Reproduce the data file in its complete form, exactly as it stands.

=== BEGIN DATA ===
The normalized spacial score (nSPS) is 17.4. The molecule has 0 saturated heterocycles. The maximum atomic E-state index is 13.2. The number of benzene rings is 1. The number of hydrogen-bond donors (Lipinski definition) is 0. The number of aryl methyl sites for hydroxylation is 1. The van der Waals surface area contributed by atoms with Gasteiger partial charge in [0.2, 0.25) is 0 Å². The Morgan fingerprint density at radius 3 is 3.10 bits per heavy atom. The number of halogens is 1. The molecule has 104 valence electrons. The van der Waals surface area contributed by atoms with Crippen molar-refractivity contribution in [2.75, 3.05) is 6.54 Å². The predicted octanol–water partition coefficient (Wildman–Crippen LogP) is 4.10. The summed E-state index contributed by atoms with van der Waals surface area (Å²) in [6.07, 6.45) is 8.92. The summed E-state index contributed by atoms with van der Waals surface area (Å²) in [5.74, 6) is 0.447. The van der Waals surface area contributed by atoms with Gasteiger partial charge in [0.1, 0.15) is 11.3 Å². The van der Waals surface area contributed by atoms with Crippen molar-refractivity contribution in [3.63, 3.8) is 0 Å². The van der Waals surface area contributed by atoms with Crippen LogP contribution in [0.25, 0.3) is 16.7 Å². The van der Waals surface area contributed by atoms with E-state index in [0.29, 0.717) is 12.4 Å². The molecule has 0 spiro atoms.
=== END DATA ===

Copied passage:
The normalized spacial score (nSPS) is 17.4. The molecule has 0 saturated heterocycles. The maximum atomic E-state index is 13.2. The number of benzene rings is 1. The number of hydrogen-bond donors (Lipinski definition) is 0. The number of aryl methyl sites for hydroxylation is 1. The van der Waals surface area contributed by atoms with Gasteiger partial charge in [0.2, 0.25) is 0 Å². The Morgan fingerprint density at radius 3 is 3.10 bits per heavy atom. The number of halogens is 1. The molecule has 104 valence electrons. The van der Waals surface area contributed by atoms with Crippen molar-refractivity contribution in [2.75, 3.05) is 6.54 Å². The predicted octanol–water partition coefficient (Wildman–Crippen LogP) is 4.10. The summed E-state index contributed by atoms with van der Waals surface area (Å²) in [6.07, 6.45) is 8.92. The summed E-state index contributed by atoms with van der Waals surface area (Å²) in [5.74, 6) is 0.447. The van der Waals surface area contributed by atoms with Gasteiger partial charge in [0.1, 0.15) is 11.3 Å². The van der Waals surface area contributed by atoms with Crippen molar-refractivity contribution in [3.63, 3.8) is 0 Å². The van der Waals surface area contributed by atoms with Crippen LogP contribution in [0.25, 0.3) is 16.7 Å². The van der Waals surface area contributed by atoms with E-state index in [0.29, 0.717) is 12.4 Å². The molecule has 0 spiro atoms.